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From Wikipedia, the free encyclopedia

Provincie Noord-Brabant
Province of North Brabant
North Brabant-Flag.svg Coat of arms of North Brabant
Flag Coat of arms
Map: Province of North Brabant in the Netherlands South Holland North Holland Friesland Groningen Drenthe Flevoland Overijssel Gelderland Utrecht Limburg North Brabant Zeeland
About this image
Capital 's-Hertogenbosch
Largest city Eindhoven
Queen's Commissioner Wim van de Donk
Religion (1999) Protestant 7%
Catholic 67%
 • Land
 • Water
4,919 km² (2nd)
162 km²
Population (2006)
 • Total
 • Density

2,415,946 (3rd)
491/km² (5th)
Inclusion 1815
Anthem Waar de luchten wijder worden
Official website

North Brabant (Dutch: Noord-Brabant, About this sound pronunciation ) is a province of the Netherlands, located in the south of the country, bordered by Belgium in the south, the Meuse River (Maas) in the north, Limburg in the east and Zeeland in the west.



Until the 17th century, the area that now makes up the province of North Brabant was mostly part of the Duchy of Brabant, of which the southern part is now in present-day Belgium. In the 14th and 15th century, the area experienced a golden age, especially the cities of Leuven (Louvain), Antwerp (both now in Belgium), Breda and 's-Hertogenbosch.

After the Union of Utrecht was signed in 1579, Brabant became a battlefield between the Protestant Dutch Republic and Catholic Spain, which occupied the southern Netherlands. As a result of the Peace of Westphalia, the northern part of Brabant became part of the Netherlands as the territory of Staats-Brabant (State Brabant) under federal rule, in contrast to the founding provinces of the Dutch Republic which were self-governing.

Attempts to introduce Protestantism into the region were largely unsuccessful; North Brabant remained strongly Roman Catholic. For over a century, North Brabant served mainly as a military buffer zone. In 1796, when the Netherlands became the Batavian Republic, Staats-Brabant became a province as Bataafs Brabant. This status ended with the reorganisation by the French, and the area was divided over several departments.

In 1815, Belgium and the Netherlands were united in the United Kingdom of the Netherlands, and the province of North Brabant was established and so named to distinguish it from South Brabant in present-day Belgium, which seceded from the Kingdom in 1830. This boundary between the Netherlands and Belgium is special in that it does not form a contiguous line, but there are a handful of tiny enclaves (and enclaves inside enclaves) on both sides of the border, such as Baarle-Hertog. When the province was founded, its territory was expanded with a part of the province of Holland and the former territory of Ravenstein which had previously belonged to the Duchy of Cleves, as well as several small, formerly autonomous entities.

From the end of the 19th century, the province has grown increasingly industrialised. Textile production was centred in Tilburg and Helmond, while the town of Eindhoven has grown to the country's 5th large city thanks to the Philips and Van Doorne's Automobiel Fabriek (DAF) companies.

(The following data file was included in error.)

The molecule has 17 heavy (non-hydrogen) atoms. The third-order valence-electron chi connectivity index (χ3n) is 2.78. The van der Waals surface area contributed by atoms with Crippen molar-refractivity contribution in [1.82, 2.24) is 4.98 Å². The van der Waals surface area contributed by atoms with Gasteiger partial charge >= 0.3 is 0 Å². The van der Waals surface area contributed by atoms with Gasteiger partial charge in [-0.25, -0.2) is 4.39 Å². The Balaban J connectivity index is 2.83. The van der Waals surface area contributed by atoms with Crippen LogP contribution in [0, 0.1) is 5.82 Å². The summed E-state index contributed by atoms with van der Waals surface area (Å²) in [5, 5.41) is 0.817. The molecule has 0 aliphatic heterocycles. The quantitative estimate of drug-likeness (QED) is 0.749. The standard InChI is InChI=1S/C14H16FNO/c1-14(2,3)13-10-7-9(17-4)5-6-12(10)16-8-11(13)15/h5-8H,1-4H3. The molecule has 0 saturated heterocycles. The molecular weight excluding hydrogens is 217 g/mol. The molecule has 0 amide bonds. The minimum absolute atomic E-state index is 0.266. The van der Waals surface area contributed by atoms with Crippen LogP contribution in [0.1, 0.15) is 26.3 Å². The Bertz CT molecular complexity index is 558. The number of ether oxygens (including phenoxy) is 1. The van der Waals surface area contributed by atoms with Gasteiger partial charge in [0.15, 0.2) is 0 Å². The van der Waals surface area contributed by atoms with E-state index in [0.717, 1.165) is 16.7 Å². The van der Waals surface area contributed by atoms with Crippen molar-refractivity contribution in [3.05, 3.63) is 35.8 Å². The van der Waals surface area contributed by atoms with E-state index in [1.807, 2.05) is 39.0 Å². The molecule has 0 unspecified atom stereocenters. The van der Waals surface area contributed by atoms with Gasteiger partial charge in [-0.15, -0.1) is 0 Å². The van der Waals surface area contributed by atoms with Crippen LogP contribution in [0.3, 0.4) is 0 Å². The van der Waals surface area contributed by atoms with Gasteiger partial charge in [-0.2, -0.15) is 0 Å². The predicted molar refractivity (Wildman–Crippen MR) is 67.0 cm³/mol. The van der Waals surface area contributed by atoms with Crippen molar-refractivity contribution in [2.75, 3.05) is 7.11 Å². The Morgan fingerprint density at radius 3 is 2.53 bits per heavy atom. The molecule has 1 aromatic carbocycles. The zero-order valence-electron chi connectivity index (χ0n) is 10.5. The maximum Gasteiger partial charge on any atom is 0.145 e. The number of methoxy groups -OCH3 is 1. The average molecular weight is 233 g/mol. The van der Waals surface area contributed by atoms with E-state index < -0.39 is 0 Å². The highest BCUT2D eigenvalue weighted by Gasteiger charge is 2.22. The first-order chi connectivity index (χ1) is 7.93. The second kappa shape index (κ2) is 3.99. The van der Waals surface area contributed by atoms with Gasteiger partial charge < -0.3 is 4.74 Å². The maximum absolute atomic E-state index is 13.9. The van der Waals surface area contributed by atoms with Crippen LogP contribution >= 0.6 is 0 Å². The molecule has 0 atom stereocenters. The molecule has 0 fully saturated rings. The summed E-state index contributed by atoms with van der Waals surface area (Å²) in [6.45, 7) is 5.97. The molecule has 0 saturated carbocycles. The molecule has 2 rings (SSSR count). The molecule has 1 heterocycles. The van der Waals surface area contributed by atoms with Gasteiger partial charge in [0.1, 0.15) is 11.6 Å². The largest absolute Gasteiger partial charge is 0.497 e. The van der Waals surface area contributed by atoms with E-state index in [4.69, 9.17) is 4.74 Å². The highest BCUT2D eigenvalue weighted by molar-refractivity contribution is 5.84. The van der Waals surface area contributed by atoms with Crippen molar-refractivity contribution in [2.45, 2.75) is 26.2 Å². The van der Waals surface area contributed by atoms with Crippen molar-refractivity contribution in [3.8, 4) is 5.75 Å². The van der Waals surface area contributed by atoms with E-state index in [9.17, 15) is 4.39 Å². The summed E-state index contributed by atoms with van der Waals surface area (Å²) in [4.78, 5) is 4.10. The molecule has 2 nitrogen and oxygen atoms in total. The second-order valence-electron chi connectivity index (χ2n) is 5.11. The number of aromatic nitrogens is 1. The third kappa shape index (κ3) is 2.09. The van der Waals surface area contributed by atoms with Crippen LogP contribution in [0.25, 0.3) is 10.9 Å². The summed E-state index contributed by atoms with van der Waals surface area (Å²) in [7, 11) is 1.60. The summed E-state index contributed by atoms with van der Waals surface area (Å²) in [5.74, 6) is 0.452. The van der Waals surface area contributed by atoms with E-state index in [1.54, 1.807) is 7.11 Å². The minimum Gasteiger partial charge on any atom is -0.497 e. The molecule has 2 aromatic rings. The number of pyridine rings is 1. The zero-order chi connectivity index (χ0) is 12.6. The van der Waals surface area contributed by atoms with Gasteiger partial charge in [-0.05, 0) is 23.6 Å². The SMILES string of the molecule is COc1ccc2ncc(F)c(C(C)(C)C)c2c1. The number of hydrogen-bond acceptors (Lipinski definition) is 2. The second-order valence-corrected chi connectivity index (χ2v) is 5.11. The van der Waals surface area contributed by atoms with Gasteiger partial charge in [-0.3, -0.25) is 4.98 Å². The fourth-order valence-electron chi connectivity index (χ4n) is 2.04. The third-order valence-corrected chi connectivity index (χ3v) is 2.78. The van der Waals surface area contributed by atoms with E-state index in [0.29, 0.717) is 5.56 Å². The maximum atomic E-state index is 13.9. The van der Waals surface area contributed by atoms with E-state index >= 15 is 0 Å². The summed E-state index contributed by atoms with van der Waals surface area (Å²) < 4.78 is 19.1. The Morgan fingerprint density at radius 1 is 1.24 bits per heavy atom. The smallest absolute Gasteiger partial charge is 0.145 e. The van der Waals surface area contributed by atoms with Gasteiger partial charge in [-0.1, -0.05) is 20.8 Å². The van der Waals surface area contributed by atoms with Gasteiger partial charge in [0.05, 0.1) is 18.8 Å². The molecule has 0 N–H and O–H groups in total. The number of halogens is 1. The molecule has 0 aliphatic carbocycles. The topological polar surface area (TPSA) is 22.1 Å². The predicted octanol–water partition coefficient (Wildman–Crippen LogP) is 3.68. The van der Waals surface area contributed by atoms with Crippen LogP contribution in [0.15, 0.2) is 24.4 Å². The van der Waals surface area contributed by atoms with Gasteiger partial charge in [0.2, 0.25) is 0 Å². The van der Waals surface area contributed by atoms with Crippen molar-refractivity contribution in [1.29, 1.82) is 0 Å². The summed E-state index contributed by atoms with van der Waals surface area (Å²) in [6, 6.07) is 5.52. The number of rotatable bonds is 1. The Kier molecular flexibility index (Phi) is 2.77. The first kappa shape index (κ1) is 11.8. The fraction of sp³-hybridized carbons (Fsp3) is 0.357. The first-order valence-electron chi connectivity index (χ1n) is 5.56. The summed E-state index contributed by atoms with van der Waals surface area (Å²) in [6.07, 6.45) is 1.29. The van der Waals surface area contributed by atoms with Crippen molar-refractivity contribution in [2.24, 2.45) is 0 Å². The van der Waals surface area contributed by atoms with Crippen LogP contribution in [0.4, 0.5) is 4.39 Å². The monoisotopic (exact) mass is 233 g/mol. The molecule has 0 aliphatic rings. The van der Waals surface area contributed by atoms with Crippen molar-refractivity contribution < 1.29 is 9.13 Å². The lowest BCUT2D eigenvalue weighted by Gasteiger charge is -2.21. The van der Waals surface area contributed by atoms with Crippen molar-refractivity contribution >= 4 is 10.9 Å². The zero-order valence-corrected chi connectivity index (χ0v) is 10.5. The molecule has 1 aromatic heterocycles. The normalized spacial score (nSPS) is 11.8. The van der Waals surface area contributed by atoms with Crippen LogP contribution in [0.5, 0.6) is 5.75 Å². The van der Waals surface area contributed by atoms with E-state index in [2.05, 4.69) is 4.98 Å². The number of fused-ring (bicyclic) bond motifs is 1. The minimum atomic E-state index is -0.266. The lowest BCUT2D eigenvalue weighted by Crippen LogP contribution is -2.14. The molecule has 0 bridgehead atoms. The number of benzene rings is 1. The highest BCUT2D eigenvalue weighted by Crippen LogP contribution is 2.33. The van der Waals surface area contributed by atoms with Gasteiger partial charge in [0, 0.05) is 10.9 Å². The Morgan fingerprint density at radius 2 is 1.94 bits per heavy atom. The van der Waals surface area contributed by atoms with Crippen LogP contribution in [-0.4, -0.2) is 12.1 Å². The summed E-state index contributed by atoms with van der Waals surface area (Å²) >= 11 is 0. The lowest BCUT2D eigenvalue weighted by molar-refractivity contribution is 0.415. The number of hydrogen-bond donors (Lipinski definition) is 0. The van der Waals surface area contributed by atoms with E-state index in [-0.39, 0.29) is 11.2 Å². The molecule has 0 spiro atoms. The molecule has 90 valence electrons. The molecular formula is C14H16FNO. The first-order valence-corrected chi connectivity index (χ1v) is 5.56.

The period from 1900 till the late 1960s is called Het Rijke Roomse Leven (translated as 'the rich Roman life', with 'Roman' meaning 'Roman Catholic'), a religious and spiritual awakening. Het Rijke Roomse Leven came about as result of the emancipatory drive of the province's disadvantaged Catholic population and was supported by a Roman Catholic pillar, which was directed by the clergy, and not only encompassed churches, but also Roman Catholic schools and hospitals, which were run by nuns. In those days every village in North Brabant had a convent from which the nuns operated. Politically, the province was dominated by Catholic parties: the Roomsch-Katholieke Staatspartij and its post-war successor, the Katholieke Volkspartij, which often held around 75% of the vote.

A sign saying, "Welcome to Brabant". North Brabant is often just referred to as "Brabant".

In the 1960s secularisation and the actual emancipation of the Catholic population brought about the gradual dissolution of the Catholic pillar, as church attendance decreased in North Brabant as elsewhere in Western Europe. The influence of Het Rijke Roomse Leven remains in the form of education still being Roman Catholic (today it is run by professional teachers rather than nuns) and in North Brabant's culture, politics, mentality and customs, such as carnival. The province still has a distinct Catholic atmosphere when compared to the provinces north of the major rivers.


The provincial council (Provinciale Staten) has 55 seats, and is headed by the Queen's Commissioner, currently Wim van de Donk. While the provincial council is elected by the inhabitants, the Commissioner is appointed by the Queen and the cabinet of the Netherlands. With 18 seats, the Christian-Democratic CDA is the largest party in the council.

The daily affairs of the province are taken care of by the Gedeputeerde Staten, which are also headed by the Commissioner; its members (gedeputeerden) can be compared with ministers.


North Brabant is currently divided into 68 municipalities. Traditionally, almost every town was a separate municipality, but their number was reduced greatly in the 1990s by incorporating smaller towns into neighbouring cities or by other mergers. The municipalities in North Brabant are: